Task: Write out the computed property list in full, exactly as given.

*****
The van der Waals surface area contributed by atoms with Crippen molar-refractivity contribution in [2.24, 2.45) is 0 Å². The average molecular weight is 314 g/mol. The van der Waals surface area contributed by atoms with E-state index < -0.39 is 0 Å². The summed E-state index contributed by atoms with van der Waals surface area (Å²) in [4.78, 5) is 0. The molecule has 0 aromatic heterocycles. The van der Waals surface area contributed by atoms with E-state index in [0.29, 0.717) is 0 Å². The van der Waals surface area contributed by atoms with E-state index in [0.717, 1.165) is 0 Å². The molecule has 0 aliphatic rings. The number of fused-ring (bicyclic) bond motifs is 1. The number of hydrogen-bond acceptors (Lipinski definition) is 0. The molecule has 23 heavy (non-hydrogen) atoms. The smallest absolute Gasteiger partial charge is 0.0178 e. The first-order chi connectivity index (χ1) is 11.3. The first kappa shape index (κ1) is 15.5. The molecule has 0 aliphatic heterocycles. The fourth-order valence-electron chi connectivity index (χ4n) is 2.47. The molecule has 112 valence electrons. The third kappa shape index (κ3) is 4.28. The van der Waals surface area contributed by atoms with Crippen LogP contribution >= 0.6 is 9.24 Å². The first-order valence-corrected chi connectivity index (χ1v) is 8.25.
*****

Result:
The van der Waals surface area contributed by atoms with Crippen molar-refractivity contribution in [2.24, 2.45) is 0 Å². The average molecular weight is 314 g/mol. The van der Waals surface area contributed by atoms with E-state index < -0.39 is 0 Å². The summed E-state index contributed by atoms with van der Waals surface area (Å²) in [4.78, 5) is 0. The molecule has 0 aromatic heterocycles. The van der Waals surface area contributed by atoms with E-state index in [0.29, 0.717) is 0 Å². The van der Waals surface area contributed by atoms with E-state index in [0.717, 1.165) is 0 Å². The molecule has 0 aliphatic rings. The number of fused-ring (bicyclic) bond motifs is 1. The number of hydrogen-bond acceptors (Lipinski definition) is 0. The molecule has 23 heavy (non-hydrogen) atoms. The smallest absolute Gasteiger partial charge is 0.0178 e. The first-order chi connectivity index (χ1) is 11.3. The first kappa shape index (κ1) is 15.5. The molecule has 0 aliphatic heterocycles. The fourth-order valence-electron chi connectivity index (χ4n) is 2.47. The molecule has 112 valence electrons. The third kappa shape index (κ3) is 4.28. The van der Waals surface area contributed by atoms with Crippen LogP contribution >= 0.6 is 9.24 Å². The first-order valence-corrected chi connectivity index (χ1v) is 8.25.